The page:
Game of Thrones — 18 things to expect of Seasons 7 and 8
Winter is finally here.
After a longer than usual wait, the new season of Game of Thrones is back on TV for the delight of their massive audience across the world.
Having watched the show and read through a third of the three tomes that inspired the show in its first six season, I speculate freely about what will unfold starting July 16th.
Attention: SPOILERS and SPECULATIONS ahead
Before starting with predictions, let’s review where each of the major character is at the end of Season 6.
Season 6 recap
1.Cersey is now Queen of the Seven Kingdoms
2.Jon is King in the North, sided by his (half) sister Sansa, under the watchful eye and for the smirky satisfaction of the Lord of the Valle, Petyr Baelish, aka Littlefinger
3.Danaerys is sailing from Mereen to Westeros to conquer the Seven Kingdoms. Besides the Unsullied and her Khal riders, she’s supported by a large fleet in an alliance forged by Varys with Dorne and House Tyrell. They are reinforced by the fleet of the Iron Islands, stolen by Yara and Theon Greyjoy. Did I mention the three Dragons? Extra: she’s considering candidates for marriage to forge alliances.
4.House Lannister conquered Riverun from House Tully, forming the alliance with the Freys supporting the newly crowned Queen Cersey
5.Aria is now a full-blown assassin, newly graduated from the school of the Many-Faced God of Death, back in Westeros to avenge her father. She’s already taken care of the Freys, and Cersey is top of the list
6.The Children of the Forest are the dead, as much as the previous Three-Eyed Raven. Bran is the new Three-Eyed Raven, still learning to fly, interact with the present and past, and to take over other beings to accomplish his mysterious purpose
7.Sam Tarly is beginning his training to become a Maester at The Citadel.
The great premise
Much to the chagrin to a significant portion of the show’s audience, this is not a show about a hero (or a collection of them) consummating their ultimate victory through a loop of drawbacks, losses, learning opportunities, and blood.
Don’t get me wrong: there are plenty of heroes and villains in the plot, each developing their own journey and story arch. Nonetheless, these would-be heroes are forged by complex pasts and forced to evolve their own narratives, which make them more much more human and closer to the average spectator.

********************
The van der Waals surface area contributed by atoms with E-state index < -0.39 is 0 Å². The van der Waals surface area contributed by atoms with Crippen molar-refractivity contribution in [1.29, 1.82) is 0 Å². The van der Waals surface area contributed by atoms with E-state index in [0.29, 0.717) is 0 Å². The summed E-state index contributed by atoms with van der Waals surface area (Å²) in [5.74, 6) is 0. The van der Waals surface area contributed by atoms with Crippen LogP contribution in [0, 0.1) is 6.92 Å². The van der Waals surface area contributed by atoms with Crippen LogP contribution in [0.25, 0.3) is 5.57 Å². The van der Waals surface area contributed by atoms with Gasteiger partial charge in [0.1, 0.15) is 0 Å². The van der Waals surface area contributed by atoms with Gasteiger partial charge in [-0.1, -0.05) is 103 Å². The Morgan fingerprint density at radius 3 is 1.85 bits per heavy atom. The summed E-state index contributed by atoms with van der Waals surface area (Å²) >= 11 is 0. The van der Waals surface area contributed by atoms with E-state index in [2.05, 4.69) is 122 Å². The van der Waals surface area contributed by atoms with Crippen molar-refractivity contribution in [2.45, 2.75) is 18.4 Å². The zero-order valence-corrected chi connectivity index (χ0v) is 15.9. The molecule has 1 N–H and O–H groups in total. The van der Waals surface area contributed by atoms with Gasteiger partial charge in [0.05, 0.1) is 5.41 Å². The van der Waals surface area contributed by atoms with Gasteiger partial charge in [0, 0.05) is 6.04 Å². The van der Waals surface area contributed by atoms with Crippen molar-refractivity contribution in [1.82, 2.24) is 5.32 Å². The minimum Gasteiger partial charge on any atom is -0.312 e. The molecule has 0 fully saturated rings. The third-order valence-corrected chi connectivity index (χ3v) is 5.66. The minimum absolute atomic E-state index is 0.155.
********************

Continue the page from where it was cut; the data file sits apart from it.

This may not be apparent throughout the episodes, but the story of Westeros start with the First Men invading the continent that belonged to The Children of the Forest and the weirwood that watched over them, more than thousands of years ago.
To protect themselves from the advance of the First Men, The Children of the Forest created the White Walkers by assassinating a few select men with dragonstone. Ultimately, men conquered the continent and pushed the opposing forces north of a wall built to contain their seasonal advances.
Game of Thrones is a metaphysical show. It is about the fate of the supernatural forces that forged this universe, inspired women and men to take action for their cause, and are meant to have a definitive outcome during this winter season.
This means you shouldn’t get attach to a particular character: good and bad people will die, a few resurrect, some will rise to the many occasions that will be presented, but in the end, even the most likable of them, are just supportive characters in the plot.
Just like the series Lost, whose audience failed to comprehend it’s spiritual nature, reasoning and message: remember, let go, and move on, Game of Thrones fans are invited to make peace with that in order to enjoy the show.
Ready to take that leap? If not, I don’t blame you. You were trained to expect strong heroes that eventually triumph over villains and teach the remainder of us great truths about life, death, and our purpose. You were read tales specifically miniaturized to fit an entire arch into the time allowed by our ever narrowing attention spans. You were told to expect heroes to save the day, the world, and your skin when it was in jeopardy.
Not here, folks. This story will surprise you until the final end. It already has and will continue to betray your instincts, not only to antagonize our strict sense of western fiction, but also because it has a loftier goal to attain: a fresher approach to mythology.
If I’m right, what needs to happen next
1.Who were the men turned White Walkers, and who’s the driving force and power driving their march south?
2.Who is the promised Prince mentioned by the ministries of The Lord of Light?
3.How will the many forces contending for the Seven Kingdoms negotiate power and unite to defend the Kingdom from the White Walkers?
4.What is the nature of irregular and erratic seasons?
5.How will the many forces contending for the Seven Kingdoms negotiate power and unite to defend the Kingdom from the advance of the White Walkers?
6.The true nature of the many divine entities mentioned throughout the show?
AThe Old Gods of the Forest aka weirwood
BThe Lord of the Light
CThe Faith of the Seven
DThe Drowned God
EThe Great Stalion
FThe Many-Faced God of Death
among many others religions mentioned in the three tomes.
7.How will Winter aka the fight against the White Walkers shape the remainder of Westeros?